VANCOUVER, Wash. — Mikah Meyer’s tally as of last Friday: 185 parks down and 232 to go.

Of course, that could change if President Donald Trump creates a new national park in the next couple of years.

Meyer is trying to become the first person to visit all 417 national parks on one long road trip. At 31, he also is trying to become the youngest person to complete the national park sweep.

Last Friday, he crossed Fort Vancouver National Historic Site off his list. More precisely, he stamped it in his park passport book.

Meyer is about 14 months into a three-year itinerary. By another yardstick, he’s logged 27,000 miles in a cargo van that is his home away from home as well as his cross-country ride.

Unfortunately, several of the stops on Meyer’s route are not van accessible. Some are in the middle of the Pacific Ocean: “Island parks in Hawaii, Guam and American Samoa,” Meyer said.

“I keep praying that an airline or cruise company” will learn about the quest and give him an assist, he said.

“Three parks in Alaska are accessible by plane or boat. I’m putting them off as long as possible.”

So far, fewer than 50 people have completed the sweep or are closing in on No. 417.

“We track the people who visit all the national parks,” said Craig Bailey, secretary of the National Park Travelers Club. “Right now, there are 46 who have done that. Two more are finishing on July 9.

“For most members, it’s a lifelong goal. I know a few who have taken five, six or seven years. They come home and go back” on the road for another leg, said Bailey, who has visited 295 national parks.

STAYING ON SCHEDULE

Meyer, who grew up in Nebraska, says he was inspired by the death of his father, who loved taking the family on road trips.

While he’s been moving at his own pace since leaving Washington D.C. on April 29, 2016, that pace has some strict timetables.

“Someone asked me if it was super-carefree,” Meyer said. “No. I can tell you everywhere I will be between now and the next 18 months.”

He is scheduled to return home to Washington, D.C., on April 29, 2019.

A lot of the route depends on the weather. Some parks are snowed in for much of the year. And, his van has no heating and no air conditioning when he isn’t running the engine.

So, “I follow the temperate season.”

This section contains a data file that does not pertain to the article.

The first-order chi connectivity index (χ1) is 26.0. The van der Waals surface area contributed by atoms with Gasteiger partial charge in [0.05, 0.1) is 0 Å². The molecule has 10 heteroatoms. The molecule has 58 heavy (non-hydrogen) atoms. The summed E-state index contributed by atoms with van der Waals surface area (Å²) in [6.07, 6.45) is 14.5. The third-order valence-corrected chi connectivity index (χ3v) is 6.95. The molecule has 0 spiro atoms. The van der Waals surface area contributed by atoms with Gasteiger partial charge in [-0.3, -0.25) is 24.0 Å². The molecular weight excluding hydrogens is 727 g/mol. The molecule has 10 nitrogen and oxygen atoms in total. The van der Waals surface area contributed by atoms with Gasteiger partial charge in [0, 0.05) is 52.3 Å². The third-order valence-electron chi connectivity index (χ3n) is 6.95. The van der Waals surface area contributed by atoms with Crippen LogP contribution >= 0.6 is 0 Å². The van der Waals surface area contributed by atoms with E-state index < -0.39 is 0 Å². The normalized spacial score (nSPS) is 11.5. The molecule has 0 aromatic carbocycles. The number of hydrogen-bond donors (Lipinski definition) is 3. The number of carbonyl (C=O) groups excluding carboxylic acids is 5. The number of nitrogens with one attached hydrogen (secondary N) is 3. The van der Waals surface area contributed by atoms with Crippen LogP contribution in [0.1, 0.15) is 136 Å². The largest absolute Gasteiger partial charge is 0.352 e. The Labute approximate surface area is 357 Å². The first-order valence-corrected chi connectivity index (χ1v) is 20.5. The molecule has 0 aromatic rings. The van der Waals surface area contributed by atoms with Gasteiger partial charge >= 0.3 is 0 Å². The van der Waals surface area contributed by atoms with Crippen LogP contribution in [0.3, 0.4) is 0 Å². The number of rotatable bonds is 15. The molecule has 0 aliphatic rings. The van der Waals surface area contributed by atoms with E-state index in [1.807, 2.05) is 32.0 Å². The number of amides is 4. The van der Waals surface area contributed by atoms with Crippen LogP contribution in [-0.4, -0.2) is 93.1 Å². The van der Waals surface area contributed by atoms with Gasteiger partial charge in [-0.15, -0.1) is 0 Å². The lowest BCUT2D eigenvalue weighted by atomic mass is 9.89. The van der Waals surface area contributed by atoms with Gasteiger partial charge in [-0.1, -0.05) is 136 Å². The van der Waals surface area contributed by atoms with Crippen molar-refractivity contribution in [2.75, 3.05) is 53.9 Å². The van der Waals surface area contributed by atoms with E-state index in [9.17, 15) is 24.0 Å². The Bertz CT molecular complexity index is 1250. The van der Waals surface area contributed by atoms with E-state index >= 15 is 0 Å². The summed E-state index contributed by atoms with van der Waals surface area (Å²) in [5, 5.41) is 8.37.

During the past week or so, Meyer visited the Whitman Mission National Historic Site near Walla Walla before making the John Day Fossils Beds National Monument in Oregon his 184th stop.

After pulling his white van into the Fort Vancouver Visitor Center parking lot, Meyer met Ranger Bob Cromwell for a tour. Cromwell, chief of interpretation, explained the overlapping histories of Fort Vancouver National Historic Site, with transitions from a native community to a Hudson’s Bay trading hub to a U.S. Army post to an Oregon Trail destination.

“I had no idea it was so expansive,” Meyer said during the tour. After growing up in Nebraska, “I had no idea there was so much in the West.”

PERSONAL PREFERENCES

The notion of what makes for an interesting national park is strictly a personal choice. Meyer was asked whether some National Park Service sites have left him wondering: really?

He replied: “A lot of sites for individual presidents.”

“Is it really fair to spend our money on an individual president when there is not enough funding in this park or other? Maybe it could be funded by a private foundation,” Meyer said.

On the other hand, “I really love presidential history,” said Bailey, with the Travelers Club. “To some people, it’s another house. Some love the Civil War and spend days at every battlefield. All (417) have history and are worth saving.”

Meyer’s personal highlights so far include the Grand Canyon, Theodore Roosevelt National Park in North Dakota and Dinosaur National Monument in Colorado and Utah.

Meyer’s journey has a couple of other elements to it. A former singer with the Washington National Cathedral, he is singing and speaking at churches to raise some money along the way.

“It works out well to be in a city on a weekend so I can avoid weekends at a park,” he said.

And as a gay man, Meyer also is using his blog to urge LGBTQ millennials to get outdoors and enjoy our national parks.

Actually, that goes for everybody — including Clark County residents who have never been to Fort Vancouver.

“Everywhere I’ve gone, local people have not been to their local site,” Meyer said. “I imagine a lot of people drive by (Fort Vancouver) without stopping. I would encourage them to spend an hour here.”


Information from: The Columbian, http://www.columbian.com